“Through NordicBio, we have deepened our relationship with the Finnish textile sector”

Large quantities of disposable and fossil-based items are used in the healthcare sector. The NordicBio project aimed to reverse the trend and has developed a nonwoven material based on cellulose fibers and mechanically recycled textiles. Through the combination of Finnish and Swedish know-how, the goal was to be able to use the material in medtech applications, and that its production could be scaled up.

Maria Ström framför textilsorteringsanläggningen i Vargön.

Maria Ström in front of the pilot plant for textile sorting in Vargön. Photo: Jerry Lövberg.

Many actors have contributed to the project. The Finnish Institute VTT conducted pilot trials using foam-laid technology for nonwovens, and, also, evaluated washing conditions for used textile fibers. In Sweden, Wargön Innovation carried out textile sorting activities, and RISE shared their expertise in mechanical opening of textile fibers and spinning of yarns. The Swedish companies Cellcomb and Sporda Nonwoven contributed with knowledge and made test runs by using lamination and carding technologies, respectively. Together, the partners managed to bring forward a material that has potential to be used in future medtech applications.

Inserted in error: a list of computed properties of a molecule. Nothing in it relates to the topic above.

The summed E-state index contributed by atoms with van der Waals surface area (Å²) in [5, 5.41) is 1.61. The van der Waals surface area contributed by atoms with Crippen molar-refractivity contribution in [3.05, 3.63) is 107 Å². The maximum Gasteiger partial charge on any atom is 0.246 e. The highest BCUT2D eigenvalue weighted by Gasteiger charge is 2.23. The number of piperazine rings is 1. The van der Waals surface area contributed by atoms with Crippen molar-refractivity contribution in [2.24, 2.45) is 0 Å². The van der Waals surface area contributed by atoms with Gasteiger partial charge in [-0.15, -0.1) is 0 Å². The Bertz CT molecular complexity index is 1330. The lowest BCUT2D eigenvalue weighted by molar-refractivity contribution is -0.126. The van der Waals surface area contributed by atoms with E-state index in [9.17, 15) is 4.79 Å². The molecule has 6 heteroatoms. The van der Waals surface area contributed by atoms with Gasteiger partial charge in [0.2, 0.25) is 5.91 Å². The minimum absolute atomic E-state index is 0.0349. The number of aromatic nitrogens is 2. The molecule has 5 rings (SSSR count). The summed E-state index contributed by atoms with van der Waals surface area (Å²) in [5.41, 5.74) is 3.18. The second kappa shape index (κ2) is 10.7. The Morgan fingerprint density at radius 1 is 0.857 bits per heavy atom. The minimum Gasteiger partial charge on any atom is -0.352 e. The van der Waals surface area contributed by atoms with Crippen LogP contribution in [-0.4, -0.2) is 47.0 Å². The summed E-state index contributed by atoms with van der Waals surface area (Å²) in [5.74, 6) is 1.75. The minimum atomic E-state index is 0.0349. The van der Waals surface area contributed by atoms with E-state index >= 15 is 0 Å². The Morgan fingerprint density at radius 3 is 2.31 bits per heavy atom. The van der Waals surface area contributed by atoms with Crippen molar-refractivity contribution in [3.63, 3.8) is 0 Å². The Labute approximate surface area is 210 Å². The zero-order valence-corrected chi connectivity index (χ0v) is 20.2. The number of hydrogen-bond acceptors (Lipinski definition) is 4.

Textil i industrimiljö.

The material was laminated with a starch-based film at Cellcomb. Photo: Henric Nedéus, Cellcom.

Maria Ström from Wargön Innovation has led the Swedish part of the project, and she sees many positive outcomes from the collaboration;

– By combining our pilot and full-scale facilities, we were able to carry out the project successfully. We got access to cutting-edge technology as foam laid test runs were performed at VTT. We also increased our knowledge about washing methods for textile-fiber blends. The project also resulted in a deepened relationship with the Finnish textile sector, and we are now looking for new opportunities to take the results further. For example, a higher proportion of bio-based components could be mixed into the material, and we know which critical properties and process stages we need to improve. The market requests more bio-based and recycled materials, and with further development we see that the material has the potential to be commercialized, says Maria Ström.

NordicBio is one of the project that will be presented at the seminar Key Enabling Technologies for a Sustainable Future – Swedish-Finnish Seminar on Bioeconomy, October 25. Sign up here!

Read more about the project NordicBio.